He won the trust of the people who mattered in Washington. His judgement was smart. He shifted from Democrats to Republicans with similar aplomb. He quickly identified Bush as a potential president and got to know him and the neoconservatives around him. In so doing, he bought valuable time and brownie points for Blair. At any of the Meyers' black-tie soirees, the Clintons could be sighted, or the veteran TV anchor Barbara Walters or the "Douglases", or Alan Greenspan, chairman of the Federal Reserve. Meyer would regularly have Condoleezza Rice, Bush's national security adviser and gatekeeper, over to the residence for a spot of tennis. As for the Bushes, not many ambassadors are granted an intimate dinner in the president's private apartment to mark their departure.
Meyer combines an establishment education (Lancing Col- lege and Peterhouse, Cambridge) and a career of 36 years in the diplomatic service with unconventional mannerisms. His bright red socks have been his trademark. But it is his private life that has set him apart from the average ambassador. Personal anguish brought Christopher and Catherine together. She was in a desperate state, lobbying a number of governments for help in gaining custody of her two sons in Germany. Alexander and Constantin are now 18 and 16. She has seen them for only 25 hours since their father abducted them in 1994. Her legal battle for access has cost her house and her job.
Hers has been a very public battle. She has written a book about it. She tried to enlist the help of No 10 and the Foreign Office. Even after securing a parliamentary debate on her plight in July 1995, her campaign was swallowed up by Whitehall bureaucracy. The British embassy in Bonn had a file on this potential troublemaker. It was with some trepidation that it granted her a meeting with the incoming ambassador. She arrived late, but as soon as she walked in the room, Meyer told his officials he wanted to see her alone. He later joked that as he couldn't help in her predicament with her sons, he did "the second best thing and married her instead". For six months, they tried to keep their relationship secret from the German authorities and from the Foreign Office. He said to himself throughout that he "must be mad".
They married in October 1997, just before flying out to Washington. There, they took the circuit by storm, but their public displays of affection were not to everyone's taste. "They were embarrassingly in love, like teenagers," recalls one diplomat. Some people resented Catherine's public profile, especially her use of her position to further her charity, Parents and Abducted Children Together. She was never short of an opinion, and used to be driven mad by her husband's inability to venture one. She would argue that the role of consorts like her was undervalued. After all, she was the one who had to sit next to and schmooze the president or the vice-president over dinner - not him. She would complain that the Foreign Office should provide ambassadors' wives with a bigger clothing allowance. She insists it was her intervention - via the wife of Trent Lott, the Senate majority leader at the time - that saved the Scottish cashmere wool industry from punitive tariffs.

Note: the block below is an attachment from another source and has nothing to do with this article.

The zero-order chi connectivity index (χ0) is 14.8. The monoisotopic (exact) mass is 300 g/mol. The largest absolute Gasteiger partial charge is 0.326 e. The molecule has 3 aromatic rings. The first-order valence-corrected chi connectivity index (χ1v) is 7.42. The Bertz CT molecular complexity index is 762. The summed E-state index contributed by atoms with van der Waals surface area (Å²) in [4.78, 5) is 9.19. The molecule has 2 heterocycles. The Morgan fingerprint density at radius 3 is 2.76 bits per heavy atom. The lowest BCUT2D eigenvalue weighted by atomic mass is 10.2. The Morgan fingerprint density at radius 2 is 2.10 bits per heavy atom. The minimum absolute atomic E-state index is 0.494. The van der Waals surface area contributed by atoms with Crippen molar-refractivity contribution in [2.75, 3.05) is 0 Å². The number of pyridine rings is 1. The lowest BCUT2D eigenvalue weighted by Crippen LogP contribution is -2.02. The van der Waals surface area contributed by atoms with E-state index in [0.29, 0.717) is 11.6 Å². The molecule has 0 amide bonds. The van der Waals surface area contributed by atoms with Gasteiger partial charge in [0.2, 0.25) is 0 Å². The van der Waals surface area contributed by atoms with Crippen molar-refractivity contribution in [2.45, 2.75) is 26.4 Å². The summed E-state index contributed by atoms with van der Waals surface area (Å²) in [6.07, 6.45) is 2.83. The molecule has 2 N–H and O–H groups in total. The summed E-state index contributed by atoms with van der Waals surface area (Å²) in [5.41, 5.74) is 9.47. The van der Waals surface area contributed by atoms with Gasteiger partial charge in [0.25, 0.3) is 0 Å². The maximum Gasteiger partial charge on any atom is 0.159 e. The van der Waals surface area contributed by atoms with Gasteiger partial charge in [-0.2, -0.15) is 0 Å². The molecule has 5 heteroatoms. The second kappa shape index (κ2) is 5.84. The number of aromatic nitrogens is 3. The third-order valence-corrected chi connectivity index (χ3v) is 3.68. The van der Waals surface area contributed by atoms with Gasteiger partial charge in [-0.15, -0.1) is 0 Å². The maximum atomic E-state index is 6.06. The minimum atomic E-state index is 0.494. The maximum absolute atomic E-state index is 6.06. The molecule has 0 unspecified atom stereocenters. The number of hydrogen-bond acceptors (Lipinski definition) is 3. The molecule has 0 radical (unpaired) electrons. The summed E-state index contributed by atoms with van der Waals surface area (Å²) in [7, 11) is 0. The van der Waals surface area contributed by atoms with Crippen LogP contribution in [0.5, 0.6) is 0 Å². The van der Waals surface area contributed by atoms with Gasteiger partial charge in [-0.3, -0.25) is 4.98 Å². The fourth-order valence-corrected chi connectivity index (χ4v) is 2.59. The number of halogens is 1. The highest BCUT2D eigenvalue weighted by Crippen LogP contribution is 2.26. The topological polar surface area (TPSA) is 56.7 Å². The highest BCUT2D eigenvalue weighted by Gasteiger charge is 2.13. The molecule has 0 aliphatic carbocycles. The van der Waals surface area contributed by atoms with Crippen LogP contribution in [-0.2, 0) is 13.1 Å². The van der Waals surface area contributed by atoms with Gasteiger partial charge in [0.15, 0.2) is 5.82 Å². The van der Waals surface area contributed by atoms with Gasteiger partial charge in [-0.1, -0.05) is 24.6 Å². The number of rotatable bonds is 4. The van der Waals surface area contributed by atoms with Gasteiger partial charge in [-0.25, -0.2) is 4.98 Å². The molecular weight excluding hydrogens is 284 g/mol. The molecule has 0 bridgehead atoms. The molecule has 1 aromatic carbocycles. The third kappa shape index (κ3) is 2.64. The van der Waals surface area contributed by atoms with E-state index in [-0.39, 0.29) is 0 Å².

Now Catherine is turning her attention to Europe, but she is adamant that her job as co-chair of Vote 2004 (which she shares with the Labour MP Frank Field) is misunderstood. She is, she says, no Eurosceptic. It is true that few come more pan-European - half French, half Russian - than she. One side of her family hails from St Petersburg; one of her grandfathers fought in the White Army against the Bolsheviks. They fled to China. Her mother ended up in Thailand and Vietnam, where she met a French naval officer who had been imprisoned while fighting the Japanese. He left her, but she ended up with another French naval officer. They moved during the Allied occupation to Germany, where Catherine was born in Baden-Baden. She spent her teenage years in London, mostly in South Kensington, going to the nearby French Lycee. A fluent speaker of five languages, she says she sees herself most of all as a Londoner, and a British citizen by choice.
Her husband, meanwhile, is busy reacquainting himself with his country, touring the regions to meet newspaper editors. He has already been linked with a number of jobs, such as heading London's 2012 Olympic bid, but he insists he is happy as the part-time chairman of the Press Complaints Commission. He says he does not miss the high life, and is proud to be the holder of a taxi-cab account and a Tube season ticket. After the Bushes and the Douglases, adjudicating on the miscreants of the newspaper world doesn't quite have the same cachet.